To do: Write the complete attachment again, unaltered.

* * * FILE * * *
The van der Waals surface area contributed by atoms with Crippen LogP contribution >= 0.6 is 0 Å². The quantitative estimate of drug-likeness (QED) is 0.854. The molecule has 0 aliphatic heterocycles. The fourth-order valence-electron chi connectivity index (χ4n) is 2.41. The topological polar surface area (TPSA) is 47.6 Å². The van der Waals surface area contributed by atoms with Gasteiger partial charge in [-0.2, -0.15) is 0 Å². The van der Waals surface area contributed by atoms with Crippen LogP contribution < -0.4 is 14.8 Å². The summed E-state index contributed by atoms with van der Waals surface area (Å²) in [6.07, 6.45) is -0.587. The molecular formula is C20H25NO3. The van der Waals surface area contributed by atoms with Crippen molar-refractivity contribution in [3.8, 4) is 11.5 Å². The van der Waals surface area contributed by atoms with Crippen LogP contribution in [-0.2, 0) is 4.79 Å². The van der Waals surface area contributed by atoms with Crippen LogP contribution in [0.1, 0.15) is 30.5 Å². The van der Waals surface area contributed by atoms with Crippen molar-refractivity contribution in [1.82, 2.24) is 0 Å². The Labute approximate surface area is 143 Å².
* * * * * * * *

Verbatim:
The van der Waals surface area contributed by atoms with Crippen LogP contribution >= 0.6 is 0 Å². The quantitative estimate of drug-likeness (QED) is 0.854. The molecule has 0 aliphatic heterocycles. The fourth-order valence-electron chi connectivity index (χ4n) is 2.41. The topological polar surface area (TPSA) is 47.6 Å². The van der Waals surface area contributed by atoms with Gasteiger partial charge in [-0.2, -0.15) is 0 Å². The van der Waals surface area contributed by atoms with Crippen LogP contribution < -0.4 is 14.8 Å². The summed E-state index contributed by atoms with van der Waals surface area (Å²) in [6.07, 6.45) is -0.587. The molecular formula is C20H25NO3. The van der Waals surface area contributed by atoms with Crippen molar-refractivity contribution in [3.8, 4) is 11.5 Å². The van der Waals surface area contributed by atoms with Crippen LogP contribution in [-0.2, 0) is 4.79 Å². The van der Waals surface area contributed by atoms with Crippen LogP contribution in [0.1, 0.15) is 30.5 Å². The van der Waals surface area contributed by atoms with Crippen molar-refractivity contribution in [1.82, 2.24) is 0 Å². The Labute approximate surface area is 143 Å².